I'll start by introducing you to the book I hoped would change the face of NA. I don't know that it has, to be honest. It's a book that's read often, but usually without comment. I'm okay with not knowing how the book has fallen into the hands of readers, as long as people are reading it. Willow Erwin is a proportionate dwarf with rheumatoid arthritis who teaches English in Two Harbors, Minnesota. When I first met Willow in my last release, Forever, Phoenix, it didn’t take me long to know I was going to write her story. My heart told me there was something special about Willow that made her different from any other I had written before. Not knowing just what it was yet, I set her aside, knowing someday she would get her own book.
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That ‘someday’ came a lot sooner than I expected. This past spring, I was talking with my daughter Emily. She’s fourteen (She's 16 now!) and reads at a college level, so she’s very much into mainstream new adult books. She told me something in that conversation that made Willow’s story click. She said, “There are no sweet NA lesbian romances that I can find on Amazon. There are all kinds of erotica books, but no true love story about two girls who fall in love.” I spent about an hour searching Amazon, and I had to admit she was right (It was difficult to tell my teen that mom was wrong). My daughter is pansexual, which means she doesn’t see gender, but see’s the person’s personality above all, and that is what she falls in love with, regardless if the person is male or female. I’ve written a story with a pansexual character already, and it’s one of my most popular books. My NA romance, April Melody, is about a young man named Martin Crow who is pansexual. Emily ate April and Crow’s story up in a matter of a day, because she was starving for a romance she could relate to.
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After that conversation I felt compelled to write a sweet NA lesbian romance about girls who were perfectly imperfect. The first thing I had to ask myself was if a book like that would get any traction in the marketplace. I honestly had no idea, so I started writing After Summer Ends with blind faith, and a whole lot of hope, that it would. That said, it didn't really matter to me if didn't. I would be satisfied to know that my daughter, and other girls like her, would have a story they were longing to read. A few months later, when I finished the rough draft, I handed it over to my daughter to read. I wanted to gauge her reaction to the story before I went any further with editing and publishing. She disappeared into her room and we didn’t see her again until hours later when she was finished. She came out with her tablet crushed to her chest, and walked around on her tiptoes for a few minutes as she absorbed the story. She talked about it for days afterwards, and she showed me what a story like Willow's can do for someone who is aching to relate to the literature they read.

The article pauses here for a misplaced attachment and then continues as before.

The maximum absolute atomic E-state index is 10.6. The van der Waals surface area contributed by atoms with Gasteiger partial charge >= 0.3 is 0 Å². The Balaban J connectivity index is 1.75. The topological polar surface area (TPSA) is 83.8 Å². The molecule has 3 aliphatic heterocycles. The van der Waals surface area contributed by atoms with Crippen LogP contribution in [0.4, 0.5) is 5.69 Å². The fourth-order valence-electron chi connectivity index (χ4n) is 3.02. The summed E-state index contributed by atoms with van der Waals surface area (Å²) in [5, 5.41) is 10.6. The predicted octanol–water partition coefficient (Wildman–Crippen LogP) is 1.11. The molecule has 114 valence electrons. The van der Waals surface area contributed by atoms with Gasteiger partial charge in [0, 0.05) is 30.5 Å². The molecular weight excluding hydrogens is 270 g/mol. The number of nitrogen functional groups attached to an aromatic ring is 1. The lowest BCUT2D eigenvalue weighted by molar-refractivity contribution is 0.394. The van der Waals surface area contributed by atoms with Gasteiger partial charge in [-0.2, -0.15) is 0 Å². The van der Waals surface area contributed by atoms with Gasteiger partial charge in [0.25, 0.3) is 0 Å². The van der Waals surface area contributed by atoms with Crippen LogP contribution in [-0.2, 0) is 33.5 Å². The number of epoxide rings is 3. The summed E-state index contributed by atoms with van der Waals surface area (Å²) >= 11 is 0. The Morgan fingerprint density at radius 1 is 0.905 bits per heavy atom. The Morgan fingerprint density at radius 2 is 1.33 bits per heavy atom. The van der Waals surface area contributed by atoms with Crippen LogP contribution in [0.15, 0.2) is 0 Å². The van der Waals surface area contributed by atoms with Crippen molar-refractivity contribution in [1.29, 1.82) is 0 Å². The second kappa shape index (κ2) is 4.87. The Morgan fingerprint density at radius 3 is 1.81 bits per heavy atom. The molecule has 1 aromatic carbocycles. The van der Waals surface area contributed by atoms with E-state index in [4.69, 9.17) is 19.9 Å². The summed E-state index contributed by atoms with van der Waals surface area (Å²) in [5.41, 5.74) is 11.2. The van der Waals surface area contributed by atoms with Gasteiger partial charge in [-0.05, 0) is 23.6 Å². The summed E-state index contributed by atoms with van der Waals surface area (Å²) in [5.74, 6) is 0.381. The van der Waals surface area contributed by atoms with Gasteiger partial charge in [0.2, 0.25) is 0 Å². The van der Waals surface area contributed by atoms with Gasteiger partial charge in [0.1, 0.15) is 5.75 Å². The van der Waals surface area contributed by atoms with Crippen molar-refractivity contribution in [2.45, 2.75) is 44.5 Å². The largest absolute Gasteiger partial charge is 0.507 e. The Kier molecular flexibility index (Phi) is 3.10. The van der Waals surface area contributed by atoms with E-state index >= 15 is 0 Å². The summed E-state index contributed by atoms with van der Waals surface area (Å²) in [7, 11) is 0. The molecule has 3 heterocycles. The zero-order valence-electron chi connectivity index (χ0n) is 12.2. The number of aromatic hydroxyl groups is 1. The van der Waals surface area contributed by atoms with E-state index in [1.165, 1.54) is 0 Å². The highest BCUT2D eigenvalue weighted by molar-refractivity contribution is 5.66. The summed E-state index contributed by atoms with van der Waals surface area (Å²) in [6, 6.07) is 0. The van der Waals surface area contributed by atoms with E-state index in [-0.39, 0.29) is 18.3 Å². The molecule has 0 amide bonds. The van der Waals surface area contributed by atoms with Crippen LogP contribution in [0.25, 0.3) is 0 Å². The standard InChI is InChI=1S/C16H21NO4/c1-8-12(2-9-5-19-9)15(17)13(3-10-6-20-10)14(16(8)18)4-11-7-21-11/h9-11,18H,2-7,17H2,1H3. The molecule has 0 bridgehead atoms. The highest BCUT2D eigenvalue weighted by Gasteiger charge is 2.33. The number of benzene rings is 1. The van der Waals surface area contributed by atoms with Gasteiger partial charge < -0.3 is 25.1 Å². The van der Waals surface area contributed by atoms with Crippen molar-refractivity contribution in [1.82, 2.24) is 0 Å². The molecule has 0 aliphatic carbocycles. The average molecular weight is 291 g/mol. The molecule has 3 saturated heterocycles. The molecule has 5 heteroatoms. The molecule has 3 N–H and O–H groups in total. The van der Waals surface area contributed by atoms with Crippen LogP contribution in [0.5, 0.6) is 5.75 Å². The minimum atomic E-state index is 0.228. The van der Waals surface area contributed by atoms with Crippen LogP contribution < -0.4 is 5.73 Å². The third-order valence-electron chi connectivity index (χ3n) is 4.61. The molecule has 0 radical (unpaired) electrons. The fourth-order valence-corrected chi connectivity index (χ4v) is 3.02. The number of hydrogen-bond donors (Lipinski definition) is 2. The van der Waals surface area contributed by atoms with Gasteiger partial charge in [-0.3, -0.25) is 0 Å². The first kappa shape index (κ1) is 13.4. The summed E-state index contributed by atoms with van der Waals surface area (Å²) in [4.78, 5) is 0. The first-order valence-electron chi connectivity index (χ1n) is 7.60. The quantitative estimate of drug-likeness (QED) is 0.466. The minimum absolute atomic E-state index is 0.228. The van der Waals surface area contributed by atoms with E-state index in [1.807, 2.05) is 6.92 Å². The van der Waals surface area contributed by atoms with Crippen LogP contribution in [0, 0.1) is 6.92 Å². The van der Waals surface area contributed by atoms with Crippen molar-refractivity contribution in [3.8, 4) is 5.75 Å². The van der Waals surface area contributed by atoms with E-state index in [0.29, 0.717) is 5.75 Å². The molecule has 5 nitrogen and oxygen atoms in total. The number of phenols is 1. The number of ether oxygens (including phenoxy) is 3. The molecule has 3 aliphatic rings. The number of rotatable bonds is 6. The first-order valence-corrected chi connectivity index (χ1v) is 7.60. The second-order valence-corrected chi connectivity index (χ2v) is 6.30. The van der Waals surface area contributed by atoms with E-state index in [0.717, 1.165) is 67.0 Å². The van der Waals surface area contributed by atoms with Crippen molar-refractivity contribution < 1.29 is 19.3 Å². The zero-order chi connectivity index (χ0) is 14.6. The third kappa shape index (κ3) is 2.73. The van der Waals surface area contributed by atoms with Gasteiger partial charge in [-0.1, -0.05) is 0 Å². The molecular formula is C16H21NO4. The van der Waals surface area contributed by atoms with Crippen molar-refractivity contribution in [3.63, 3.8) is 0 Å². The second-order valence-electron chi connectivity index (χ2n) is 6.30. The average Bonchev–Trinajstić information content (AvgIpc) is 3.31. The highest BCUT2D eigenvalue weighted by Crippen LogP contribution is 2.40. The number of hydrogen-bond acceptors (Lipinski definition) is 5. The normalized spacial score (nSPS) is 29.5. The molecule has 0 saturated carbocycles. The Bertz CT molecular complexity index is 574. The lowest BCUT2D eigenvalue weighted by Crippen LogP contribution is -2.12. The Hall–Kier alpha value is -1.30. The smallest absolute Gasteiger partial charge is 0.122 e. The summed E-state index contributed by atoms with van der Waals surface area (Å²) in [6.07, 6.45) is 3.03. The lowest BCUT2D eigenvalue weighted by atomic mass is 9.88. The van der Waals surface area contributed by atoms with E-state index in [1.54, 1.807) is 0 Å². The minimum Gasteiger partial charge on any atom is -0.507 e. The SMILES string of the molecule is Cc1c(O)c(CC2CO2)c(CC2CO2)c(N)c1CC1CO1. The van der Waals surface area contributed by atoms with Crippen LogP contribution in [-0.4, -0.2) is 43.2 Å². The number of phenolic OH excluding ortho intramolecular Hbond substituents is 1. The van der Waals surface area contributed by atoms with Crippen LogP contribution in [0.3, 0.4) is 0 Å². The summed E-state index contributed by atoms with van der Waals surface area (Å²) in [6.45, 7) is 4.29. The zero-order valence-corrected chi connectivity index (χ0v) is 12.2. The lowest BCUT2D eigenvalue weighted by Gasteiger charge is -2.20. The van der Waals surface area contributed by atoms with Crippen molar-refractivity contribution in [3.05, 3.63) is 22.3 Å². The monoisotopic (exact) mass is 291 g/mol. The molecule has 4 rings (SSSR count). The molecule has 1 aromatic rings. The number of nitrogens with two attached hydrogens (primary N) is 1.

Since Emily is my daughter, and not exactly a unbiased party to my writing, I sent the story off to several others who read NA, but not LGBT, romances. I had to know if people outside of the genre (and my family) would relate to the book. Their response? “You had me hooked at the prologue and I didn’t put it down until it was done!” MISSION ACCOMPLISHED!
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You might be asking yourself what my definition of a sweet NA lesbian romance is. I can answer it very simply; After Summer Ends is about the love story. It’s about the emotions of meeting that special person for the first time when your heart starts to pound just a little bit faster. It’s about the impromptu first date that leaves you walking on air all the way home. It’s about the things you teach each other every time you’re together. It’s about the bumps along the way that wake you up and show you how to be a better person for the one you love. It’s about soft kisses in the moonlight on the warm sand of a nighttime beach. It’s about standing by your convictions and learning that fear has no place in your life when you love someone truly, completely, and forever. Love is what I hope I captured within the pages of After Summer Ends, and soon, in Finding Susan.
When I wrote After Summer Ends I wanted to show the ever-changing face of new adult literature. We need to ask ourselves if one of those faces needs to be more diversity in LGBT romances. What’s your opinion? Can we stretch the NA genre even further to include LGBT romances that touch the heart and not the libido? Looking at the numbers of how many copies of After Summer Ends I've sold, and how many pages read on KU, I can see that we can stretch the NA genre to sweet LGBT romances. It's a case of if one person tells you they are looking for a genre of literature not available, then chances are, many others are looking for the same type of literature.
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